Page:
What Size Tire is 295?

You’re driving down the highway and you see a sign that says “What size tire is 295?” You think to yourself, “I don’t know, but I’ll ask the internet.” You pull over, go to Google, and type in “What size tire is 295?” The first result is a blog post from TireSize.com.

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Standard Sizes

There are a few different standard sizes for295 tires. The most common size is295/75R17. This is the size that is generally used for light trucks and SUVs. Other sizes that are available are 295/70R17 and 295/60R17.

P-Metric and Euro-Metric Tires

P-Metric and Euro-Metric Tires
Most passenger car tires sold in North America are P-metric. These are sometimes referred to as Standard tires. P-metric tires have a “P” designation at the beginning of the tire size. P215/60R16 95H is an example of a P-metric tire size. The “P” stands for Passenger Vehicle and the letter immediately following the “P” is the Load Range (or ply rating). If no letter follows the “P,” the tire is not rated for a specific load range.

Euro-metric tires have a subtle but important difference in their sizing parameters, as well as how they’re constructed versus our domestic (U.S./Canadian) P-metric counterparts. The obvious difference in labeling is that Euro-metrics have a “LT” in place of the “P” (Example: LT235/75R15 104/101Q). The other main difference is how they’re constructed — specifically, their load capacities and inflation pressures versus their domestic counterparts that were designed to deliver similar handling characteristics characterized by shorter sidewalls and correspondingly reduced comfort levels on our North American roads, which are generally smoother than those found in Europe.

LT-Metric Tires

These tires are common on light trucks and SUVs. They’re available in widths ranging from 235 to 285 millimeters (about 9.25 to 11.25 inches), and heights ranging from 30 to 40 millimeters (about 1.2 to 1.6 inches). The most common aspect ratio is 75, but you also see 70-series tires, as well as a few 80-series tires, mostly on newer vehicles. Metric tire sizes all start with a “LT” designation, for “light truck.”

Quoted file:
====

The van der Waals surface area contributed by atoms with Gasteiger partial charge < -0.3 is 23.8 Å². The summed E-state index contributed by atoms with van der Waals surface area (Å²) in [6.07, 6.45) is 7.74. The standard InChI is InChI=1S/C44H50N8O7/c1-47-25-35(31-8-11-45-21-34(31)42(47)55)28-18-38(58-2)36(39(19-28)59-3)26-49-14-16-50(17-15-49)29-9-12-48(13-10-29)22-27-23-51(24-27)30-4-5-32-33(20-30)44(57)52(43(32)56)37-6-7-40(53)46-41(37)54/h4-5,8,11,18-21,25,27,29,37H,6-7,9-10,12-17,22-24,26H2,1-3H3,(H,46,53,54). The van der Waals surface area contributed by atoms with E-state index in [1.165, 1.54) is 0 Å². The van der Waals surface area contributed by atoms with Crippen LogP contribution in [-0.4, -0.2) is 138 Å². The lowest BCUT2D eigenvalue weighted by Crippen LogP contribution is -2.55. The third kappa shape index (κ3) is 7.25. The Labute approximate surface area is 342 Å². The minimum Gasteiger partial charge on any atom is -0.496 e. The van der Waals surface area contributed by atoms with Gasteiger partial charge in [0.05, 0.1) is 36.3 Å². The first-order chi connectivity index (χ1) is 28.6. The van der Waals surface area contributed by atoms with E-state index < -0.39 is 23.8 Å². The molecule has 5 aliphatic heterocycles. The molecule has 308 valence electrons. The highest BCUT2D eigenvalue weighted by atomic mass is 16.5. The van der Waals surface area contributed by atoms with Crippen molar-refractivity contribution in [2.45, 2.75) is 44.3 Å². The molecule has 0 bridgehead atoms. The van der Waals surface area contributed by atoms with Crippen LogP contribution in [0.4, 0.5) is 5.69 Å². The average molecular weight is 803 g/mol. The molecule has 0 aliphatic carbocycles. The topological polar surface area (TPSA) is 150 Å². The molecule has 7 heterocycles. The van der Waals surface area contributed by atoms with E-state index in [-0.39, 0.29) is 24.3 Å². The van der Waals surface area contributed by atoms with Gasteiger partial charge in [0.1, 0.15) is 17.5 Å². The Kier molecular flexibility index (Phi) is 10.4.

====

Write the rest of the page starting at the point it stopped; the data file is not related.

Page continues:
Run-Flat Tires

You’ve seen the warning signs on the side of the road: “Caution, Run-Flat Tires.” But what are they? Run-flat tires are those that can keep running even after they’ve been punctured. The U.S. military has been using them for years, and now they’re becoming more common on passenger vehicles as well.

The main advantage of run-flat tires is that you can keep driving even if you get a flat. That means you won’t have to change a tire by the side of the road, or call a tow truck. And since you don’t have to carry a spare tire, you can save some weight and space in your trunk.

There are two main types of run-flat tires: those with reinforced sidewalls, and those with an internal support ring. Sidewall-reinforced tires are designed to keep running even if the tread is completely worn away. They’re not meant to be driven indefinitely, but they can get you to a safe place where you can change tires or call for help.

Tires with an internal support ring are designed to run even if the tire is completely deflated. They also provide some cushioning in case of a blowout, which can help prevent accidents.

Run-flat tires usually cost more than regular tires, but they can be worth the investment if you frequently drive in areas where flat tires are common, or if you simply want the peace of mind that comes with knowing you won’t have to change a tire by the side of the road.

Spare Tires

The size of a tire is the measure of its width in millimeters. Tires for passenger cars typically range in width from 135 to 315 mm. The first number in a tiresize array refers to the width of the tire while the second number indicates the height, or cross-section, of the tire. The higher the cross-section number, the taller the sidewall; tires with very low cross-section numbers have bulging sidewalls.

A plus or minus sign (+ or -) after the second number in a tire size means that the tire has extra-wide sidewalls OR extra-narrow sidewalls, respectively. Wider tires result in increased traction but may also result in poorer fuel economy and increased rolling resistance. Narrower tires allow a vehicle to accelerate faster and make tighter turns but may also cause increased road noise and a harsher ride